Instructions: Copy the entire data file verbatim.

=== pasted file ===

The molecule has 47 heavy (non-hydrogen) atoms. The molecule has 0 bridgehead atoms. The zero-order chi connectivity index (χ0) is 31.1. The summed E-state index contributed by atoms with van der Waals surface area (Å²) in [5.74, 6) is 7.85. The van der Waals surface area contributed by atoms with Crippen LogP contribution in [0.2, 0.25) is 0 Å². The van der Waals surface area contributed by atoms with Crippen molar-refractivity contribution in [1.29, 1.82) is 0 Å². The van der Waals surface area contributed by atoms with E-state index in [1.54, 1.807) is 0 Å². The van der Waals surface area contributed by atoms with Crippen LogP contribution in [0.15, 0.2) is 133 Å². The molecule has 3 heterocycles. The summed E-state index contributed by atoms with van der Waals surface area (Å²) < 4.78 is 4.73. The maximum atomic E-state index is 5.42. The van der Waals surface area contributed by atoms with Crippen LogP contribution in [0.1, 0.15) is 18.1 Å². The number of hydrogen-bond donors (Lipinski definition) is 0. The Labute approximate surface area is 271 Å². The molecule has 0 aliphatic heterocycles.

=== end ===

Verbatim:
The molecule has 47 heavy (non-hydrogen) atoms. The molecule has 0 bridgehead atoms. The zero-order chi connectivity index (χ0) is 31.1. The summed E-state index contributed by atoms with van der Waals surface area (Å²) in [5.74, 6) is 7.85. The van der Waals surface area contributed by atoms with Crippen LogP contribution in [0.2, 0.25) is 0 Å². The van der Waals surface area contributed by atoms with Crippen molar-refractivity contribution in [1.29, 1.82) is 0 Å². The van der Waals surface area contributed by atoms with E-state index in [1.54, 1.807) is 0 Å². The van der Waals surface area contributed by atoms with Crippen LogP contribution in [0.15, 0.2) is 133 Å². The molecule has 3 heterocycles. The summed E-state index contributed by atoms with van der Waals surface area (Å²) < 4.78 is 4.73. The maximum atomic E-state index is 5.42. The van der Waals surface area contributed by atoms with Crippen LogP contribution in [0.1, 0.15) is 18.1 Å². The number of hydrogen-bond donors (Lipinski definition) is 0. The Labute approximate surface area is 271 Å². The molecule has 0 aliphatic heterocycles.